The historic number of out LGBTQ athletes competing at the Tokyo Summer Olympics reflects the growing acceptance of LGBTQ people in sports and society. These are the “Rainbow Olympics,” and we’ve loved every second of it.

But over these last two weeks, as I’ve seen American shot putter Raven Saunders proudly call herself a “flaming gay” and Filipino boxer Nesthy Petecio dedicate her silver medal to the LGBTQ community, one question keeps coming back to my mind: When will male sports catch up?

We’ve already covered how out LGBTQ women outnumber men by about 9-to-1 in Tokyo. And if you take out sports that aren’t equestrian or in a pool, the disparity grows even greater. There are nine out male Olympians competing in equestrian, swimming and diving. They account for nearly 60% of the out male athletes at the Games.

Meanwhile, those three sports account for just 7% of all the events being held at the Olympics.

There are multiple explanations for the imbalance, beginning with the notion that there may simply be more LGBTQ women in elite sports than men. Outsports co-founder Cyd Zeigler asked out women in elite-level American soccer, hockey and basketball what percentage of their current team they believe is LGBTQ, and their answers ranged from 30% to 80%.

It’s hard to believe any male athlete in any sport would say 80% of his team is LGBTQ, or even 30%.

But come on, there’s no way the complete dearth of out male athletes in Tokyo is an accurate representation of how many LGBTQ men compete in high-level sports. With only 17 out men, that’s just 0.3% of all the male athletes at these Olympics. No way that’s it.

The culture still appears to be holding people back, even as we continue to see that male sports are, in fact, ready for out athletes.

Diver Anton Down-Jenkins is one of 17 out male Olympians in Tokyo.

We’ve had two male pro athletes come out this summer: Las Vegas Raiders lineman Carl Nassib, and Nashville Predators prospect Luke Prokop. Both players made history, and they’ve both been embraced. In fact, Nassib hasn't even been asked about his sexuality during training camp.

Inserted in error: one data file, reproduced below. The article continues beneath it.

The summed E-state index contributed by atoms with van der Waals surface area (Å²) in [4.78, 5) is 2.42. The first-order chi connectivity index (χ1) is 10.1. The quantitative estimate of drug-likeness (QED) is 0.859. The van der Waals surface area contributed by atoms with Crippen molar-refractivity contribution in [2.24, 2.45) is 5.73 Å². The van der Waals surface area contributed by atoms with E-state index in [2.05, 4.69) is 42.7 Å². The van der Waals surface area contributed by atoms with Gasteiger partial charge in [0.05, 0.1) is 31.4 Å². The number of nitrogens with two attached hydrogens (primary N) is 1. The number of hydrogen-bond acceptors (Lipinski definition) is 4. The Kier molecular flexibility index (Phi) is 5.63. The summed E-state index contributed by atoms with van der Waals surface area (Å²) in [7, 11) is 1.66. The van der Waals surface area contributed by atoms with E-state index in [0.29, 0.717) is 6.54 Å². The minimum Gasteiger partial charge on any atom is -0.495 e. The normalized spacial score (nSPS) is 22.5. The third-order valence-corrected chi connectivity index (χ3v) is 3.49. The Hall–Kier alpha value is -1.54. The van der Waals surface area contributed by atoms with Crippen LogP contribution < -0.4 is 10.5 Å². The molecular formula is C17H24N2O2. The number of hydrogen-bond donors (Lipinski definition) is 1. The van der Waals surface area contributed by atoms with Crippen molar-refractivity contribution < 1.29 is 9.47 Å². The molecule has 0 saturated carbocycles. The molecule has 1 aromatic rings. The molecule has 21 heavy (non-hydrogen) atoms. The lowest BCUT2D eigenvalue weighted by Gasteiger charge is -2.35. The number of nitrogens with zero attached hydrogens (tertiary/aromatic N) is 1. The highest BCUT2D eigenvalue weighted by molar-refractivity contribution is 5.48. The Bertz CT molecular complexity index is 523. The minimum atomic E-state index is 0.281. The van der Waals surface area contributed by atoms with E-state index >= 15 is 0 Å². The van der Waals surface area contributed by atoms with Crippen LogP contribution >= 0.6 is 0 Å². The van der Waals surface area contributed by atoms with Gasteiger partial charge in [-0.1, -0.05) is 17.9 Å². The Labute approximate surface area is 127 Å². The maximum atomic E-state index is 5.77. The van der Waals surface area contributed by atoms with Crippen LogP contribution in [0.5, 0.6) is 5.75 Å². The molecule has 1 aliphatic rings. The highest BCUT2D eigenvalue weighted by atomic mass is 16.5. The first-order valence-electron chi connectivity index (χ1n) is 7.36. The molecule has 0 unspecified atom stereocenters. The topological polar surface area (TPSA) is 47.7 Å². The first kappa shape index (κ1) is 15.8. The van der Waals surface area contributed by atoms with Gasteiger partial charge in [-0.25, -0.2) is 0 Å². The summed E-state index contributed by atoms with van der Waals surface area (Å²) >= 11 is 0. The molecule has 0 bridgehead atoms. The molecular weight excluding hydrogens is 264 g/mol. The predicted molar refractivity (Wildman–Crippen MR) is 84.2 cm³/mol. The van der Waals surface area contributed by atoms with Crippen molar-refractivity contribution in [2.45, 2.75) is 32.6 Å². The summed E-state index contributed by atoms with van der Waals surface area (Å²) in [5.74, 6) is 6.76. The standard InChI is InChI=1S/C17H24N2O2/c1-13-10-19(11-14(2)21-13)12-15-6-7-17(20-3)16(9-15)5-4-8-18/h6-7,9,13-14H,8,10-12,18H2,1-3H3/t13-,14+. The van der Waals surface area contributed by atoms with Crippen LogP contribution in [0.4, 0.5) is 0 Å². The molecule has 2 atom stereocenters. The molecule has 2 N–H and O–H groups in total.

So much for the idea that a gay player would be a distraction.

With that in mind, it’s tempting to believe we’re on the cusp of a domino effect in male team sports. Given the overwhelmingly positive reaction to Nassib, it’s only a matter of time before another NFL player comes out, right?

You would think so, but then again, we said the same thing in 2013 and 2014. Within those two years, we had a pro basketball player (Jason Collins), pro soccer player (Robbie Rogers), NFL prospect (Michael Sam) and men’s Division 1 basketball player (Derrick Gordon) publicly come out as gay.

They didn’t spark a rainbow wave.

Granted, the landscape is different now than it was eight years ago. The number of out athletes in Tokyo (currently at 182) is more than triple than what we saw in the Rio Games, which happened just five years ago.

That means we’ll probably see even more out LGBTQ athletes compete at Paris 2024. Men have a lot of catching up to do.

For my money, one of the most powerful moments of this year’s Games came when Tom Daley took his seat at the podium after winning gold. The iconic out diver said he was “incredibly proud” to be a gay man, and oh yeah, also an Olympic champion.

“When I was younger I thought I was never going to be anything or achieve anything because of who I was,” Daley said. “To be an Olympic champion now shows that you can achieve anything.”

Amen. One day, I believe we’ll also hear those words from male soccer and basketball players.

Until then, I’ll be scratching my head.

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